The disciples went to Galilee as they had been
told by the angel and by Jesus at the empty tomb.
When they meet, their response is to worship,
but hesitantly. Usually in the gospel people come
to Jesus. Here he comes forward towards them,
perhaps because some hesitate. All power on heaven
and earth has been given to me recalls ‘the visions
of the night’ in the book of Daniel [7:14] where
‘one like a Son of Man was led into the presence
of the one of great age and given sovereignty,
glory and kingship, and men of all nations became
his servants’. This is typical of Matthew throughout
his gospel, referring back to the Old Testament,
so that his readers will see that promise has
been fulfilled. The parting command could not
be more challenging: make disciples of all nations,
baptize and teach. And the gospel ends where it
began. In chapter 1, verse 23: His name will be
Emmanuel, that is, ‘God with us’ is recalled again
in the promise of his abiding presence.
The event happens in Galilee. Earlier in the gospel
Matthew quotes Isaiah who speaks of: Galilee of
the nations. As a matter of historical fact, there
were many pagans in Galilee at the time. Even
the setting underlines the mission. He who came
to light the spark of faith confides its continuance
to disciples who, even at this stage of their
training, are not all that convincing: though
The mountain is not named, but it may point us
towards the mountain of the temptation of Jesus,
or that of the transfiguration.
In calling on them to baptize they are to do so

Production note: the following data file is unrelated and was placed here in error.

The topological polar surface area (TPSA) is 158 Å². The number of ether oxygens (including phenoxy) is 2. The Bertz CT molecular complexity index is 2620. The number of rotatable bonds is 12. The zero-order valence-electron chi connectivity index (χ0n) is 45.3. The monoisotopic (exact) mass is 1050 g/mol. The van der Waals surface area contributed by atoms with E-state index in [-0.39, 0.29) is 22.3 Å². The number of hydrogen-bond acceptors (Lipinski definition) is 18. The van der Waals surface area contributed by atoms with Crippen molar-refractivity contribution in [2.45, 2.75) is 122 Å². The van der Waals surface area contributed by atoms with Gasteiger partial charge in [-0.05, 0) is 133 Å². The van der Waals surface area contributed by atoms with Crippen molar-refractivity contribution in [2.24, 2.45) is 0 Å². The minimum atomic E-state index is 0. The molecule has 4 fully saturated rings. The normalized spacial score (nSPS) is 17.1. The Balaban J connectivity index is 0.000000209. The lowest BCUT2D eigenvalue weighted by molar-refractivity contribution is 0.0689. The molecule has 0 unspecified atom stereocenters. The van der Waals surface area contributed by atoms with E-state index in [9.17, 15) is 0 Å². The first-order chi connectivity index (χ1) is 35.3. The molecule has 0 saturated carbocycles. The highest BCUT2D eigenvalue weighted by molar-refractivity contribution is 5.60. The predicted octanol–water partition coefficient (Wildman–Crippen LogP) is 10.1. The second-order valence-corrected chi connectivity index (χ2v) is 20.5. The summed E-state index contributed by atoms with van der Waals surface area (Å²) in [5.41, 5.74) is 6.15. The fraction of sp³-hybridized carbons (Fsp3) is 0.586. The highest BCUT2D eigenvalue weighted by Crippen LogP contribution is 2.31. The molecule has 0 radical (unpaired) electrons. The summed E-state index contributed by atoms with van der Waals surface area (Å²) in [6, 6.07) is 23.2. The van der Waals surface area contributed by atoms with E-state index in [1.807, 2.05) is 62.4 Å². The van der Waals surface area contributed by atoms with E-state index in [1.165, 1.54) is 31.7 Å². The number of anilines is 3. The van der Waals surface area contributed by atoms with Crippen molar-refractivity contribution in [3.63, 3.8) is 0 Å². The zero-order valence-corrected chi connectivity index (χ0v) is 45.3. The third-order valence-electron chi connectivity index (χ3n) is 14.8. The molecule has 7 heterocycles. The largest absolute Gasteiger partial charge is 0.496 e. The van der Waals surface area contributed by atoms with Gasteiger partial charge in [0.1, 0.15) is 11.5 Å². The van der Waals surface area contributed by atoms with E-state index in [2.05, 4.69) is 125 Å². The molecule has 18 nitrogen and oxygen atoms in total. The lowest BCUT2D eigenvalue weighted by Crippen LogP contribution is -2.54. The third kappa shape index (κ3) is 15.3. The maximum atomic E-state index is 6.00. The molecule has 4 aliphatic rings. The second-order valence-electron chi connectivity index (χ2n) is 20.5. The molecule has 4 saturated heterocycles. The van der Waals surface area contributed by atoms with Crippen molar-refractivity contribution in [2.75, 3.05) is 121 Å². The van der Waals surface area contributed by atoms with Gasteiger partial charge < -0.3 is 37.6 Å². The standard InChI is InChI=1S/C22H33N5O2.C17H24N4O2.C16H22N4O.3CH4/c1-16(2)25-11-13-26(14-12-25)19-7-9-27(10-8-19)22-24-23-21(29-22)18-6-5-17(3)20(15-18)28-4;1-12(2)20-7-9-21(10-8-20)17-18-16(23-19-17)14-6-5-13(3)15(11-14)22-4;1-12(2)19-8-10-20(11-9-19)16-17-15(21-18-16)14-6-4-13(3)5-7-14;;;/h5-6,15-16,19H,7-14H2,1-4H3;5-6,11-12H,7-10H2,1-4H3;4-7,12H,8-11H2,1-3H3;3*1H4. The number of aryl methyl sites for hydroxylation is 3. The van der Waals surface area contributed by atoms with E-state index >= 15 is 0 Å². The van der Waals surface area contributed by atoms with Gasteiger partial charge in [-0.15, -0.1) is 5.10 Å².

in the Name of the Father, Son and Holy Spirit.
There is only one Name, one God. In biblical terms
‘in the name of’ means ‘in the person of’, so
that this Baptism lands us right in the middle
of the life of the three divine Persons. Here,
‘in the Name of’ means ‘in the power of’, in the
power of the one who has given all authority,
and who promises to be present with us all days.
The task of the disciple is to bring this to the
attention of a world that does not recognize the
Spirit of Truth.
• All authority has been given to me .
. . Go and make disciples . . . and teach. .
. When called, the prophet Jeremiah said:
“Look, I do not know how to speak. I am a child”.
But the Lord replied: “I am with you to protect
you.” Some of the disciples hesitated. God chooses
strangely at times, it seems. Can I see any
reason why I might be called today?
• God with us. ‘Know that
I will be with you always’. How do I react to
• Do you think that God is wise to put his
trust in the likes of you and me?
• In the first reading, the angel reprimands
the disciples for continuing to gaze up into
the heavens. Might it be true that, as long
as I can think of God as ‘up there’, the demands
He makes are less urgent?